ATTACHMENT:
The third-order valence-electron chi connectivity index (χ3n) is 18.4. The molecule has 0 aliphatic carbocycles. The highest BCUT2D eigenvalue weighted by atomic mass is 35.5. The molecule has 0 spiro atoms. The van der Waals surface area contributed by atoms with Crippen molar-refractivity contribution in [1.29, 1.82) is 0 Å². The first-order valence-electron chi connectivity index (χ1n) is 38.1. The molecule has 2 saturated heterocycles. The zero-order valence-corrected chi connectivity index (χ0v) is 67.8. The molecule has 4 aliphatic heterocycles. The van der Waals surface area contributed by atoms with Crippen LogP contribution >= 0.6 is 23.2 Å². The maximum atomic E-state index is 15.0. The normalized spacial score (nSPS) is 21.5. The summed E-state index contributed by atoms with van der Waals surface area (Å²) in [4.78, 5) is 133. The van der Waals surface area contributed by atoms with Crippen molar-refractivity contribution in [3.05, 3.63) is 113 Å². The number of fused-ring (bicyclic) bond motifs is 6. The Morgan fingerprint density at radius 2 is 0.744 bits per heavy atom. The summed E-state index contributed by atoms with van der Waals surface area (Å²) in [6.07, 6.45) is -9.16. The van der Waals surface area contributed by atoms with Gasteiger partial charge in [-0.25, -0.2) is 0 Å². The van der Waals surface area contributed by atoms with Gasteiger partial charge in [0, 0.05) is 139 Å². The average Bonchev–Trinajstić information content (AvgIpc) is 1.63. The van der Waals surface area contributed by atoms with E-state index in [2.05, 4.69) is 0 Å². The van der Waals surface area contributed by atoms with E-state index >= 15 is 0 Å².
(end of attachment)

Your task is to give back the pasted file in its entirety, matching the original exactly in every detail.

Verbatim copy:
The third-order valence-electron chi connectivity index (χ3n) is 18.4. The molecule has 0 aliphatic carbocycles. The highest BCUT2D eigenvalue weighted by atomic mass is 35.5. The molecule has 0 spiro atoms. The van der Waals surface area contributed by atoms with Crippen molar-refractivity contribution in [1.29, 1.82) is 0 Å². The first-order valence-electron chi connectivity index (χ1n) is 38.1. The molecule has 2 saturated heterocycles. The zero-order valence-corrected chi connectivity index (χ0v) is 67.8. The molecule has 4 aliphatic heterocycles. The van der Waals surface area contributed by atoms with Crippen LogP contribution >= 0.6 is 23.2 Å². The maximum atomic E-state index is 15.0. The normalized spacial score (nSPS) is 21.5. The summed E-state index contributed by atoms with van der Waals surface area (Å²) in [4.78, 5) is 133. The van der Waals surface area contributed by atoms with Crippen molar-refractivity contribution in [3.05, 3.63) is 113 Å². The number of fused-ring (bicyclic) bond motifs is 6. The Morgan fingerprint density at radius 2 is 0.744 bits per heavy atom. The summed E-state index contributed by atoms with van der Waals surface area (Å²) in [6.07, 6.45) is -9.16. The van der Waals surface area contributed by atoms with Gasteiger partial charge in [-0.25, -0.2) is 0 Å². The van der Waals surface area contributed by atoms with Gasteiger partial charge in [0, 0.05) is 139 Å². The average Bonchev–Trinajstić information content (AvgIpc) is 1.63. The van der Waals surface area contributed by atoms with E-state index in [2.05, 4.69) is 0 Å². The van der Waals surface area contributed by atoms with E-state index >= 15 is 0 Å².